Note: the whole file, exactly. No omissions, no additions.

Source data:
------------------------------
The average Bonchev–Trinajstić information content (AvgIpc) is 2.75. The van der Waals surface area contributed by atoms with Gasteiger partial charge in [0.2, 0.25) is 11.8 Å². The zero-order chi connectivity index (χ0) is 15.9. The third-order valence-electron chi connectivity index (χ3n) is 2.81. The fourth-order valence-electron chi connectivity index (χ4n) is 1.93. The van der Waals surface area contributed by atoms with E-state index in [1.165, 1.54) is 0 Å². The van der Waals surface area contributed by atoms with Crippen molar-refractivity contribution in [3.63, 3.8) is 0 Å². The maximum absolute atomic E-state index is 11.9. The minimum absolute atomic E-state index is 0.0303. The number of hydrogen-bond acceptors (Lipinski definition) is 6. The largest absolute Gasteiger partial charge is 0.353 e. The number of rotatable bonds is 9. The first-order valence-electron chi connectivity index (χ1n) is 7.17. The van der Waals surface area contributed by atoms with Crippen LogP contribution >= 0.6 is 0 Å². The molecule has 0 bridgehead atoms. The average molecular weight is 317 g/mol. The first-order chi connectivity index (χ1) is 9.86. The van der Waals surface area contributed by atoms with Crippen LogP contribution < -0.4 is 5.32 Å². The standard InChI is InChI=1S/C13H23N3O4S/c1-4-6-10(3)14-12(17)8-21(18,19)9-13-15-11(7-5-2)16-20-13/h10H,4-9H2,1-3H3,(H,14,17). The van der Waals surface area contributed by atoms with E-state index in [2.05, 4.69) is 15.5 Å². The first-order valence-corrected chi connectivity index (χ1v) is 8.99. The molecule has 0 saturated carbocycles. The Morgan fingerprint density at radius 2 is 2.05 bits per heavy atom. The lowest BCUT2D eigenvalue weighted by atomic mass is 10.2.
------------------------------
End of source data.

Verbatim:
The average Bonchev–Trinajstić information content (AvgIpc) is 2.75. The van der Waals surface area contributed by atoms with Gasteiger partial charge in [0.2, 0.25) is 11.8 Å². The zero-order chi connectivity index (χ0) is 15.9. The third-order valence-electron chi connectivity index (χ3n) is 2.81. The fourth-order valence-electron chi connectivity index (χ4n) is 1.93. The van der Waals surface area contributed by atoms with E-state index in [1.165, 1.54) is 0 Å². The van der Waals surface area contributed by atoms with Crippen molar-refractivity contribution in [3.63, 3.8) is 0 Å². The maximum absolute atomic E-state index is 11.9. The minimum absolute atomic E-state index is 0.0303. The number of hydrogen-bond acceptors (Lipinski definition) is 6. The largest absolute Gasteiger partial charge is 0.353 e. The number of rotatable bonds is 9. The first-order valence-electron chi connectivity index (χ1n) is 7.17. The van der Waals surface area contributed by atoms with Crippen LogP contribution >= 0.6 is 0 Å². The molecule has 0 bridgehead atoms. The average molecular weight is 317 g/mol. The first-order chi connectivity index (χ1) is 9.86. The van der Waals surface area contributed by atoms with Crippen LogP contribution < -0.4 is 5.32 Å². The standard InChI is InChI=1S/C13H23N3O4S/c1-4-6-10(3)14-12(17)8-21(18,19)9-13-15-11(7-5-2)16-20-13/h10H,4-9H2,1-3H3,(H,14,17). The van der Waals surface area contributed by atoms with E-state index in [2.05, 4.69) is 15.5 Å². The first-order valence-corrected chi connectivity index (χ1v) is 8.99. The molecule has 0 saturated carbocycles. The Morgan fingerprint density at radius 2 is 2.05 bits per heavy atom. The lowest BCUT2D eigenvalue weighted by atomic mass is 10.2.